Officials: Maine on track for record overdose deaths in 2016

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PORTLAND, Maine (AP) — Maine is on pace to set another record for overdose deaths in 2016 because of increased abuse of fentanyl, a synthetic opioid 50 times more powerful than heroin, officials said Monday.

Data from Maine's chief medical examiner indicates there were 189 drug overdose deaths in the first six months of the year, a 50 percent increase from the same period last year, according to Dr. Marcella Sorg, of the University of Maine Margaret Chase Smith Policy Center.

The chief culprit behind the increase is fentanyl, an illicit drug that's many times stronger and more lethal than heroin or morphine, officials said.

"Fentanyl, heroin, and painkillers are exacting a tremendous toll on our state," Attorney General Janet Mills said in a statement.

Maine and the rest of New England are dealing with an epidemic of addiction and deaths associated with heroin, fentanyl and prescription opioids. In 2015, Maine experienced 272 overdose deaths, with 126 in the first half of the year.

During the six-month period, fentanyl and similar compounds were a factor in 44 percent of overdose deaths and pharmaceutical painkillers were a factor in another 45 percent, but two or more drugs including alcohol were used in combination in 80 percent of overdose deaths, according to the analysis.

A task force has been formed to address the state's heroin epidemic, with three teams focusing on law enforcement, education and treatment.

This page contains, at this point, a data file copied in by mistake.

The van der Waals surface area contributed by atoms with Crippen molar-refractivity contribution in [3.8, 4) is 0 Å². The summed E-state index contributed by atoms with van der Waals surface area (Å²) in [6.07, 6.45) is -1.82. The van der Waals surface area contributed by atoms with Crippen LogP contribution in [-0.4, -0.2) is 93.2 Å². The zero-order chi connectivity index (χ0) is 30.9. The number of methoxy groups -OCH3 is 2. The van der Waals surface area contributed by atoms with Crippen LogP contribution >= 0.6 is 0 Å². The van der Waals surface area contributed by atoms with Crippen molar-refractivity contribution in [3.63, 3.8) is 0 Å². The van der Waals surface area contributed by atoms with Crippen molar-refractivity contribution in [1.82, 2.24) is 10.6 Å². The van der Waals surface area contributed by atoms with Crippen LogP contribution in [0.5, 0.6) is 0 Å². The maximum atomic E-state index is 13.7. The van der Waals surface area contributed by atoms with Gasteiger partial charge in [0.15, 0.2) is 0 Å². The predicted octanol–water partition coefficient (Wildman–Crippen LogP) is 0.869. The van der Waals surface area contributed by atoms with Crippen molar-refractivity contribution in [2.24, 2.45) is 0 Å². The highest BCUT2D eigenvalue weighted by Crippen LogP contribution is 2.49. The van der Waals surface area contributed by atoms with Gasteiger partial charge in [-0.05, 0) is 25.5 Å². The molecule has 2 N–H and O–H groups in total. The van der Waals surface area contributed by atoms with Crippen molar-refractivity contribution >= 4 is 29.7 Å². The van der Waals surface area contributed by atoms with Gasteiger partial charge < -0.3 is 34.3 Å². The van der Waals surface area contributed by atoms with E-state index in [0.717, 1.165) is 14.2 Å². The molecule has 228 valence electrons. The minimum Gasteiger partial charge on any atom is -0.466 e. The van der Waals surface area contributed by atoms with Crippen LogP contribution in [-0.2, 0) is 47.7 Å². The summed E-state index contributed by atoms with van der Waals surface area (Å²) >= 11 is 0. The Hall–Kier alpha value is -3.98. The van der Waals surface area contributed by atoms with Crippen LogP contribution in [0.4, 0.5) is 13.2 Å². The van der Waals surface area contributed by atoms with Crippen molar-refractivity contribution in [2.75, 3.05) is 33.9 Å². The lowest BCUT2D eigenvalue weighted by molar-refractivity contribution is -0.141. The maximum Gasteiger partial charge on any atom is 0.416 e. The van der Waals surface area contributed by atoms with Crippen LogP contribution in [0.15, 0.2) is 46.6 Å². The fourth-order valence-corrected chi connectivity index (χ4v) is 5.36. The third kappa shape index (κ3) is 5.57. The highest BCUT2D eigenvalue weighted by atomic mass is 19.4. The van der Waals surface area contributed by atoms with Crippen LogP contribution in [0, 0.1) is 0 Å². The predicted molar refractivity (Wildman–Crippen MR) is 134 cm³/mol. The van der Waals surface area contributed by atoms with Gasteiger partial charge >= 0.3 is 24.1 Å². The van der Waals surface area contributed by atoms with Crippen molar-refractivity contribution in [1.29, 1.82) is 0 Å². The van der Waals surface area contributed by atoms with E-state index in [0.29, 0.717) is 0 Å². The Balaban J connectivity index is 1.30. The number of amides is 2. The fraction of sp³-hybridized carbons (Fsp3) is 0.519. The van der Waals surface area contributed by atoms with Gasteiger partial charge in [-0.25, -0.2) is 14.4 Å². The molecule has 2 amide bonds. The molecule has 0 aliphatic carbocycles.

On the front lines, there's greater access to the drug overdose antidote Narcan by law enforcement officials. To date the attorney general has distributed 866 doses of Narcan to 26 law enforcement agencies, and doses have been administered 14 times at overdose scenes, according to the analysis.

The state Legislature overwhelming rejected Republican Gov. Paul LePage's veto of a bill that would increase the availability of Narcan. The new law allows pharmacists to provide Narcan to family members and friends of drug addicts who are at risk of overdoses.

Mills said it's possible for opioid abusers to get help but it's much better not to try the drugs in the first place.

"People should know there is no safe amount to sniff or shoot," she said. "There is no safe party pill, and combinations can be lethal. If it doesn't kill you it will lead to a lifetime of addiction, illness and hopelessness."

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